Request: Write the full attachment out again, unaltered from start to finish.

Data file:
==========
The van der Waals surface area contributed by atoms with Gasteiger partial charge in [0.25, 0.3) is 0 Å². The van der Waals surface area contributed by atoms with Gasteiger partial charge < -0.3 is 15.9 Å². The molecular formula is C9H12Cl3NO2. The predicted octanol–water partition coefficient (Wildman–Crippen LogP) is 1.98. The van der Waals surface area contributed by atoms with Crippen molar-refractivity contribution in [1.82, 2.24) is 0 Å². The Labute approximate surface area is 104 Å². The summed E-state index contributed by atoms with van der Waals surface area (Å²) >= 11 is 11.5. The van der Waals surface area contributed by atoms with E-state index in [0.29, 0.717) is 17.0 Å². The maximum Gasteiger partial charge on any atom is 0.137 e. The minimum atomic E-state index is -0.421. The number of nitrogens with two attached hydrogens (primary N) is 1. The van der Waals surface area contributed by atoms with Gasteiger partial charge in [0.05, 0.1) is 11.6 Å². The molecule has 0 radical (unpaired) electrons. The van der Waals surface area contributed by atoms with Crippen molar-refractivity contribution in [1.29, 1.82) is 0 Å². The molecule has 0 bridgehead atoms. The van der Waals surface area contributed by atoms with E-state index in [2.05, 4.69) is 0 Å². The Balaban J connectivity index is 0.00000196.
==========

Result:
The van der Waals surface area contributed by atoms with Gasteiger partial charge in [0.25, 0.3) is 0 Å². The van der Waals surface area contributed by atoms with Gasteiger partial charge < -0.3 is 15.9 Å². The molecular formula is C9H12Cl3NO2. The predicted octanol–water partition coefficient (Wildman–Crippen LogP) is 1.98. The van der Waals surface area contributed by atoms with Crippen molar-refractivity contribution in [1.82, 2.24) is 0 Å². The Labute approximate surface area is 104 Å². The summed E-state index contributed by atoms with van der Waals surface area (Å²) >= 11 is 11.5. The van der Waals surface area contributed by atoms with E-state index in [0.29, 0.717) is 17.0 Å². The maximum Gasteiger partial charge on any atom is 0.137 e. The minimum atomic E-state index is -0.421. The number of nitrogens with two attached hydrogens (primary N) is 1. The van der Waals surface area contributed by atoms with Gasteiger partial charge in [0.05, 0.1) is 11.6 Å². The molecule has 0 radical (unpaired) electrons. The van der Waals surface area contributed by atoms with Crippen molar-refractivity contribution in [1.29, 1.82) is 0 Å². The molecule has 0 bridgehead atoms. The van der Waals surface area contributed by atoms with E-state index in [2.05, 4.69) is 0 Å². The Balaban J connectivity index is 0.00000196.